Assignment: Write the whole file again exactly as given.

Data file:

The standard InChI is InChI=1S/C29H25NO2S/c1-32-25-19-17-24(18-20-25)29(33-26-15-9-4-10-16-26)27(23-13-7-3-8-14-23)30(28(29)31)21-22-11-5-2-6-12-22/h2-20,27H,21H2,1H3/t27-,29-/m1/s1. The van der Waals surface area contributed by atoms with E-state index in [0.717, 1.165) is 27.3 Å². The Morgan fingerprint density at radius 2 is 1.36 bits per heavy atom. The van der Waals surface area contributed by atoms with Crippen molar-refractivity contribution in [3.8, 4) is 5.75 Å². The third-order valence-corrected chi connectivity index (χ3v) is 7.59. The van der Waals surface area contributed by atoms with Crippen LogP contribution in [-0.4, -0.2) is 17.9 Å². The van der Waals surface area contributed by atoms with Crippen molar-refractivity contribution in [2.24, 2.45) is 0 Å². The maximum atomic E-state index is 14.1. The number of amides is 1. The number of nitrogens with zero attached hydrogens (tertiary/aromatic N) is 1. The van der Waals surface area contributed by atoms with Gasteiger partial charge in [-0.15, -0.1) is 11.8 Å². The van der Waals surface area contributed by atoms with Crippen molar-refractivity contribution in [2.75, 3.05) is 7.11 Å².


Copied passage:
The standard InChI is InChI=1S/C29H25NO2S/c1-32-25-19-17-24(18-20-25)29(33-26-15-9-4-10-16-26)27(23-13-7-3-8-14-23)30(28(29)31)21-22-11-5-2-6-12-22/h2-20,27H,21H2,1H3/t27-,29-/m1/s1. The van der Waals surface area contributed by atoms with E-state index in [0.717, 1.165) is 27.3 Å². The Morgan fingerprint density at radius 2 is 1.36 bits per heavy atom. The van der Waals surface area contributed by atoms with Crippen molar-refractivity contribution in [3.8, 4) is 5.75 Å². The third-order valence-corrected chi connectivity index (χ3v) is 7.59. The van der Waals surface area contributed by atoms with Crippen LogP contribution in [-0.4, -0.2) is 17.9 Å². The van der Waals surface area contributed by atoms with Crippen molar-refractivity contribution in [2.24, 2.45) is 0 Å². The maximum atomic E-state index is 14.1. The number of amides is 1. The number of nitrogens with zero attached hydrogens (tertiary/aromatic N) is 1. The van der Waals surface area contributed by atoms with Gasteiger partial charge in [-0.15, -0.1) is 11.8 Å². The van der Waals surface area contributed by atoms with Crippen molar-refractivity contribution in [2.75, 3.05) is 7.11 Å².